GOP To Reshape State Laws on Workplace, Classrooms & Courtrooms +
Expect Republicans to use their capitol dominance to make Missouri the 27th right-to-work state prohibiting mandatory union fees, unless Kentucky’s recently elected GOP majorities can beat them to it.
The race to expand right-to-work laws is just one of several ways that Republicans are preparing to reshape state laws affecting workplaces, classrooms, courtrooms and more during Y 2017.
As President Elect Donald Trump leads a makeover in Washington DC (Draining the Swamp), Republican Governors and state lawmakers will be pushing an aggressive agenda that limits abortion, lawsuits and unions, cuts business taxes and regulations, and expands gun rights and school choice.
Republicans will hold 33 Governors’ offices, have majorities in 33 legislatures and control both the Governor’s office and legislature in 25 states, their most since Y 1952.
Democrats will control both the Governor’s office and legislature in only 6 states, the rest will have politically divided governments.
It is the best opportunity in some time to accomplish a lot of big changes, not just in 1 or 2 states, but in 15.
Officials in Democratic strongholds such as California and New York pledge to fight against President Donald Trump’s agenda, some Democrats elsewhere are resigned to get “steamrolled” on policies they long have opposed, such as right-to-work laws that undercut the financial strength of unions.
In Missouri, term-limited Democratic Gov. Jay Nixon previously vetoed a right-to-work measure passed by the Republican-led Legislature. But he’s being replaced on 9 January by Republican Governor Elect Eric Greitens, who promised to sign a right-to-work law.
GOP legislative leaders have placed it atop their agenda. And their ranks are strengthened following a campaign season in which businessman David Humphreys poured more than $12-M into Missouri candidates and political committees that backed right-to-work.
Assuming right-to-work becomes law, Missouri AFL-CIO President Mike Louis already is preparing for the next battle. He has filed several versions of a proposed initiative petition that would ask voters in Y 2018 to approve a Constitutional amendment reversing right-to-work by ensuring that unions can negotiate contracts requiring that employees pay fees for their representation.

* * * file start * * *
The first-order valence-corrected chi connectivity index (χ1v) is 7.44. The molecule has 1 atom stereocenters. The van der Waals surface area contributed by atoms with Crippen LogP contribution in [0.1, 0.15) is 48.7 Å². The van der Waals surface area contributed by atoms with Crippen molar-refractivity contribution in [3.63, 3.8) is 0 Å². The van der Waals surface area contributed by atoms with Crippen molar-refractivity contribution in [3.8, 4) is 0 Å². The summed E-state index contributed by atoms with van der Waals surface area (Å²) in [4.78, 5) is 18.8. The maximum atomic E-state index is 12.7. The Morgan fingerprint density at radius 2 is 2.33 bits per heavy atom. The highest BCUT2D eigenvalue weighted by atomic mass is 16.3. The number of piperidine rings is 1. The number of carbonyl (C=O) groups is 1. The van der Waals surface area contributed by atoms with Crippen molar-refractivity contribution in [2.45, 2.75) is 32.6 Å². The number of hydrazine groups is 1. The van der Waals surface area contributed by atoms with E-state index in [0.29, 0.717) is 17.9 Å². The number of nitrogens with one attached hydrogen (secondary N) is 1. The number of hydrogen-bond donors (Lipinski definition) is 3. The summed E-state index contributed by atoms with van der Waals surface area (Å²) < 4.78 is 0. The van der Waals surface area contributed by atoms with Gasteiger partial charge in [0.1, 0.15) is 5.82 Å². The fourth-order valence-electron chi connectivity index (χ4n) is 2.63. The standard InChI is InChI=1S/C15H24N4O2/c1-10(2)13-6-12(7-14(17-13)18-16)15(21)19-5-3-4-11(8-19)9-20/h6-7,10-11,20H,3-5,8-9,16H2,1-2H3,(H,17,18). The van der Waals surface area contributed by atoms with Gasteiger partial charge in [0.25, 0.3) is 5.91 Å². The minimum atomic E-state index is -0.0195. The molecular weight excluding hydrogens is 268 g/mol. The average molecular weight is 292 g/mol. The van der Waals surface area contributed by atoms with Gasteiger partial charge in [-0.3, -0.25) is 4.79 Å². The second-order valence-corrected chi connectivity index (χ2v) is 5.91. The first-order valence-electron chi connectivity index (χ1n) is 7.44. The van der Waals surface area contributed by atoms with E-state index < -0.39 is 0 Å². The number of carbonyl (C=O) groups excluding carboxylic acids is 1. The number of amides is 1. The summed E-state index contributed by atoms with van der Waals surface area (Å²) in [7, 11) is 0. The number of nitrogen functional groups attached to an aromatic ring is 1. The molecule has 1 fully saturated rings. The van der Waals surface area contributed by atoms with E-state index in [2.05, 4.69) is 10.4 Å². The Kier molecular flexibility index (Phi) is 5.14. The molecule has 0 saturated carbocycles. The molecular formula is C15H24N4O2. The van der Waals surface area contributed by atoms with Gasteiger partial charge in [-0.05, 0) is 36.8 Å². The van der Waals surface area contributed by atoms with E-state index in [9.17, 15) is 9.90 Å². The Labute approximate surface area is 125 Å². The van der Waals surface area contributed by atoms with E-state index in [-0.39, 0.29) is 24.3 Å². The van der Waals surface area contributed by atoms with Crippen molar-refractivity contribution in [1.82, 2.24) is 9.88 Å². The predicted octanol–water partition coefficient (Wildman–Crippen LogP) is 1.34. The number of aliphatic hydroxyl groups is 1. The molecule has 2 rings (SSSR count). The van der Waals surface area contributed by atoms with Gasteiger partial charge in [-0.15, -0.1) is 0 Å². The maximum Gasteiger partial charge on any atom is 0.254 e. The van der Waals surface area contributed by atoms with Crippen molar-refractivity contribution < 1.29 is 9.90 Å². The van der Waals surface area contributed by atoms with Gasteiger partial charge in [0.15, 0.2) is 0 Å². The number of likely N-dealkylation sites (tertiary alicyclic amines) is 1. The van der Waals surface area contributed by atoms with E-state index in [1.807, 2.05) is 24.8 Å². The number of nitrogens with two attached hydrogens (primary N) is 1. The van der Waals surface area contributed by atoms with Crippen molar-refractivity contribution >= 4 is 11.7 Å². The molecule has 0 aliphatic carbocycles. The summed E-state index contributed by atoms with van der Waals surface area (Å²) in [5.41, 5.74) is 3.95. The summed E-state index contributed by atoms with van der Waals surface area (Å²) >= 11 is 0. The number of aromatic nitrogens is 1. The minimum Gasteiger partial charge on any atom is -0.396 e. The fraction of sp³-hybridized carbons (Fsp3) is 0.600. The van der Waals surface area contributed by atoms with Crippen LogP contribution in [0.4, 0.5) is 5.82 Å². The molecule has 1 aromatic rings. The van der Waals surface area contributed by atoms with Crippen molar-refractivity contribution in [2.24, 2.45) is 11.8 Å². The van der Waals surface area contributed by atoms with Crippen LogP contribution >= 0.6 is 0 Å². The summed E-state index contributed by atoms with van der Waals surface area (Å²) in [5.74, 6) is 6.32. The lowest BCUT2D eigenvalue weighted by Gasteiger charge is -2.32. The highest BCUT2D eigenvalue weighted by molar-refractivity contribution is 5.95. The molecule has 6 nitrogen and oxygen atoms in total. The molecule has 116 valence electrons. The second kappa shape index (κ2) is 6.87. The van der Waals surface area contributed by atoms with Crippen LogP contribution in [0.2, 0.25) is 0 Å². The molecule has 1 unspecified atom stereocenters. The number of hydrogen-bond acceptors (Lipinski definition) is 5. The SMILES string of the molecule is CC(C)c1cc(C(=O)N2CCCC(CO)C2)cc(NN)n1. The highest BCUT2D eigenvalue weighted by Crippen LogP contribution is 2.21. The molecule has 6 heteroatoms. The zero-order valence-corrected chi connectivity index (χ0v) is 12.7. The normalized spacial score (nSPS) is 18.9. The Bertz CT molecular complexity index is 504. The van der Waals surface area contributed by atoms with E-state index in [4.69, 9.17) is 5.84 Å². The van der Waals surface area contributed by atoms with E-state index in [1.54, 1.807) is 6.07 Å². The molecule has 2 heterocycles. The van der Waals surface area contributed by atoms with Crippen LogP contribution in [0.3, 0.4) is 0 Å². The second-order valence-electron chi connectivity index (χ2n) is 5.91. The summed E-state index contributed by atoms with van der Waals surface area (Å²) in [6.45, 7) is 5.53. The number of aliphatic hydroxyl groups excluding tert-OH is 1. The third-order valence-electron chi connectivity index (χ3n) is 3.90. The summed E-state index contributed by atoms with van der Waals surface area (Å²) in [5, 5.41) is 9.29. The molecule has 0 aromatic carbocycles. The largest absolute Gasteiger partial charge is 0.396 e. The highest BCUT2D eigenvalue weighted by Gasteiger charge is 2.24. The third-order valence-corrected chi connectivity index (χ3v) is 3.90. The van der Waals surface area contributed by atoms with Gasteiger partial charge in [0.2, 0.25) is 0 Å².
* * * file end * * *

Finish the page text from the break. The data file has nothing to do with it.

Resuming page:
Republican Kentucky Governor Matt Bevin is ready to sign a statewide right-to-work law in Y 2017, now that Republicans who already hold the Senate also have won control of the House for the 1st time in nearly 100 years. A dozen Kentucky counties already have passed local right-to-work laws.
Right-to-work supporters also are targeting New Hampshire, where Republican Governor Elect Chris Sununu will be paired with a GOP-led Legislature. And collective bargaining restrictions for public employees could be on the agenda in Iowa, where the Republican governor will work with a Legislature that will be under full GOP control when lawmakers reconvene in January.
Gov. Bevin said Kentucky Republicans will pursue “things that have been bottled up for years and need to at least have votes on them,” citing school choice measures and “reform” proposals for pension, tax and litigation laws, among others.
The aftermath of the November elections has particularly raised the hopes of school choice advocates.
They support tax credits for families who opt for private over public schools and vouchers that allow public tax dollars to pay for private-school tuition. They also want to expand public charter and magnet schools to give parents additional choices.
Donald Trump pledged during the campaign to spend $20-B during his 1st year in office to help states expand school choice programs, and he wants states to divert an additional $110 billion of their own education budgets toward the cause. His pick for Secretary of Education is Betsy DeVos, Chairwoman of the school choice advocacy group American Federation for Children.
The federation’s political arm backed 121 state and local candidates this year, winning in 108 of the races. Now it is focusing on at least a dozen states where it believes school choice laws could be enacted or expanded in Y 2017.
Republican leaders also are planning to use their statehouse power to pursue a variety of pro-business proposals, including reduced regulations and taxes. Imposing limits on lawsuits that seek damages for product liability claims, injuries, medical malpractice and workplace discrimination is another priority.
Since Republicans swept into control of many statehouses in the Y 2010 elections, the tort reform movement has touted the passage of 170 bills in 38 states.
“We’re very bullish about our prospects,” said the legislative director for the American Tort Reform Association.
Such issues as lawsuit limits, union powers and school choice do not always split along party lines. But in states where they now control both the legislative and executive branches, Republicans no longer will have an excuse if their agenda stalls.
“You could always blame it on a Democratic Governor for killing it before,” said Republican Missouri State Senator Brian Munzlinger, Now “it’s up to us to get it done.”
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